Thursday, August 20, 2015

In the New Mexican Today-Our View

Our view: Urban farming still a dream

Posted: Wednesday, August 19, 2015 
The New Mexican, Santa Fe

Gaia Gardens, a noble experiment in urban organic farming, is shutting down after one last harvest. What lessons can we learn from this failure, especially in a city that claims to be committed to supporting urban farming and healthy eating? 

The Santa Fe Food Policy Council has stated its commitment to healthy food being available in all parts of town, including a section in its comprehensive plan that discusses in detail ways the region can promote growing food. One big unmet goal: the development of a “commercial scale urban agricultural permit to protect both neighborhood and agricultural interests within the city.” That would set policies about water use, sales, number of employees and volunteers, among other things.

The city of Santa Fe’s Sustainable Santa Fe plan is ambitious enough to discuss the notion of setting a “target such as ‘30 percent of the food consumed in Santa Fe by residents will be from a 300-mile food shed by 2018.’ ”

Yet despite these lofty goals, an otherwise thriving urban farm likely will shut down this fall after five years.

Founders Poki Piottin and his partner, Dominque Pozo, are tired of fighting City Hall. Until it closes, they are donating produce to The Food Depot — 100 pounds of collard greens, Russian kale, curly kale, chard and summer squash were taken in the first installment. More will be dropped off three times a week until the end of the growing season.

To be clear, the masterminds behind Gaia Gardens were not always easy neighbors — perhaps for the community at large, but definitely not next door. Many initial changes to the land and buildings were done without proper permits or city permission. Shifting ground in a way that floods your neighbor’s property is no way to win friends. The situation is a tad more complicated than City Bureaucracy vs. the Little Garden that Could.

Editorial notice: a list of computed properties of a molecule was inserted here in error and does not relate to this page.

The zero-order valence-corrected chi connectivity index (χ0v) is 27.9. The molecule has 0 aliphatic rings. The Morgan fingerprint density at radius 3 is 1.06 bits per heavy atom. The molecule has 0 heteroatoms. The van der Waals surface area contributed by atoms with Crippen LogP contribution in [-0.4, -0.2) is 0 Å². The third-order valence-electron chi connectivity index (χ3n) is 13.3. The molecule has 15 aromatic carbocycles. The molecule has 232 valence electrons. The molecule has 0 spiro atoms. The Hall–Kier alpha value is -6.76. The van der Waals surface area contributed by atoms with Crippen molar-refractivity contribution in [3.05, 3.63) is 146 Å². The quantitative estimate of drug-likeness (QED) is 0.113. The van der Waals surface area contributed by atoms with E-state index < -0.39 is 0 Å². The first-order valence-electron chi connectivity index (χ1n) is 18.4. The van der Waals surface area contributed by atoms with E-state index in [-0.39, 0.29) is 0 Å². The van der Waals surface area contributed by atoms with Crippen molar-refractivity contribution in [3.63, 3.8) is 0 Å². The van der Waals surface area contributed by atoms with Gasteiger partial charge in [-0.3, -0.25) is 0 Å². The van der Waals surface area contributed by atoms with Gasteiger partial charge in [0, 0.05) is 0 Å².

However, at the heart of the debate is whether Santa Fe is serious about promoting urban agriculture, something that Los Angeles and even New York City have been able to do. Santa Fe, despite its talk, is not finding ways to help farms thrive.

Whatever happens to Gaia Gardens, the city needs to write its urban agricultural ordinance — not after the next farm starts, but before.

Santa Fe needs to balance residential needs with the ability of a small farm to sell produce without trucking it off-property. A farm stand along a walking trail, as Gaia Gardens operated, should not reduce the residents’ quality of life. Goodness, the city of Santa Fe allows weekly garage sales at some houses — complete with car traffic — but couldn’t allow a stand to which people walk or bike.

Write an uncomplicated code. Why does it matter that Piottin was the not the property owner, so long as the property owner allowed the farm and the tenant could prove he had permission? Such overemphasis on rules, rather than results, just makes Santa Fe look ridiculous.

Gaia Gardens might soon become history, but its founders paved the way for smart urban agriculture.

Our Comment posted in the New Mexican

Thank you dear editorial staff for your ongoing support!
I am the co-founder of Gaia Gardens and wanted to clarify your statement about "Many initial changes to the land and buildings were done without proper permits or city permission. Shifting ground in a way that floods your neighbor’s property is no way to win friends".  THE FACTS: 1) None of the building violations on the property have to do with the farm and happened prior to our leasing the land for farming.  2) the flooding of our neighbor's basement happened the year before we started the farm and has nothing to do with the activities of the farm or the farm property for that matter.  Her house is on the flood plain and at the bottom of a hill. The heavy rains that year were responsible for the flooding.  I wanted to clarify this point because our neighbor has lied repeatedly about this.  If indeed "we" flooded her basement, why didn't she sue us?  Because it's a lie and she doesn't have a case. And a house built on a flood plain isn't allowed by code to have a basement anyway! 

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